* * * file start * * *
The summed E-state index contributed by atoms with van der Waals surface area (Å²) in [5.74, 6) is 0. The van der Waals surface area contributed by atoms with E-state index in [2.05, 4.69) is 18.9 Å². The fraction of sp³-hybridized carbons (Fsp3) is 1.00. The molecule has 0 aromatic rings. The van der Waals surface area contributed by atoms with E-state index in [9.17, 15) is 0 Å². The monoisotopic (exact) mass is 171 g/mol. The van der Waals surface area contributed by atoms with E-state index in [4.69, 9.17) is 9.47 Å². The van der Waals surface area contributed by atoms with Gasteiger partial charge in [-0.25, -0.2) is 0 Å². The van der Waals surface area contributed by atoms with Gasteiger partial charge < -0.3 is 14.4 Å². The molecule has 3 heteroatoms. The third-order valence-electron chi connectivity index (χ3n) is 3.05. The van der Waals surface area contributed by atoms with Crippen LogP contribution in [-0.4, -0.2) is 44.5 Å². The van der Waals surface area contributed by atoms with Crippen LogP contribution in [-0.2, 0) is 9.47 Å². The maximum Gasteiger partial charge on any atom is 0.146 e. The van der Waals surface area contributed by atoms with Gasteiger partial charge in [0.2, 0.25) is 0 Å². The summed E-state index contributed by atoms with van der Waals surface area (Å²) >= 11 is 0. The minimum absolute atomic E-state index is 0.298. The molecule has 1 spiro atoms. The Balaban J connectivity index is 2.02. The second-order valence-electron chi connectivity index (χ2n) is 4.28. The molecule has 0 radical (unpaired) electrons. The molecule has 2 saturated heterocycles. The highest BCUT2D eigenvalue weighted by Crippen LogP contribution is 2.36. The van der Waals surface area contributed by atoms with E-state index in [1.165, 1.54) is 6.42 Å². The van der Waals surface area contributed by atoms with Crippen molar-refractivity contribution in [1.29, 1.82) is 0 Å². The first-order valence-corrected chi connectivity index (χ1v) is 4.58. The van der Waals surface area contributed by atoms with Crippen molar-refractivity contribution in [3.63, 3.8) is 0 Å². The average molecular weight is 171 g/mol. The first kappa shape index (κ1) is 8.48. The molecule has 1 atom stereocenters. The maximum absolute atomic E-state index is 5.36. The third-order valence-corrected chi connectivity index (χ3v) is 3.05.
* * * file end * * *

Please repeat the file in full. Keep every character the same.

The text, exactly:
The summed E-state index contributed by atoms with van der Waals surface area (Å²) in [5.74, 6) is 0. The van der Waals surface area contributed by atoms with E-state index in [2.05, 4.69) is 18.9 Å². The fraction of sp³-hybridized carbons (Fsp3) is 1.00. The molecule has 0 aromatic rings. The van der Waals surface area contributed by atoms with E-state index in [9.17, 15) is 0 Å². The monoisotopic (exact) mass is 171 g/mol. The van der Waals surface area contributed by atoms with E-state index in [4.69, 9.17) is 9.47 Å². The van der Waals surface area contributed by atoms with Gasteiger partial charge in [-0.25, -0.2) is 0 Å². The van der Waals surface area contributed by atoms with Gasteiger partial charge < -0.3 is 14.4 Å². The molecule has 3 heteroatoms. The third-order valence-electron chi connectivity index (χ3n) is 3.05. The van der Waals surface area contributed by atoms with Crippen LogP contribution in [-0.4, -0.2) is 44.5 Å². The van der Waals surface area contributed by atoms with Crippen LogP contribution in [-0.2, 0) is 9.47 Å². The maximum Gasteiger partial charge on any atom is 0.146 e. The van der Waals surface area contributed by atoms with Gasteiger partial charge in [0.2, 0.25) is 0 Å². The summed E-state index contributed by atoms with van der Waals surface area (Å²) >= 11 is 0. The minimum absolute atomic E-state index is 0.298. The molecule has 1 spiro atoms. The Balaban J connectivity index is 2.02. The second-order valence-electron chi connectivity index (χ2n) is 4.28. The molecule has 0 radical (unpaired) electrons. The molecule has 2 saturated heterocycles. The highest BCUT2D eigenvalue weighted by Crippen LogP contribution is 2.36. The van der Waals surface area contributed by atoms with E-state index in [1.165, 1.54) is 6.42 Å². The van der Waals surface area contributed by atoms with Crippen molar-refractivity contribution in [1.29, 1.82) is 0 Å². The first-order valence-corrected chi connectivity index (χ1v) is 4.58. The van der Waals surface area contributed by atoms with Crippen molar-refractivity contribution in [3.63, 3.8) is 0 Å². The average molecular weight is 171 g/mol. The first kappa shape index (κ1) is 8.48. The molecule has 1 atom stereocenters. The maximum absolute atomic E-state index is 5.36. The third-order valence-corrected chi connectivity index (χ3v) is 3.05.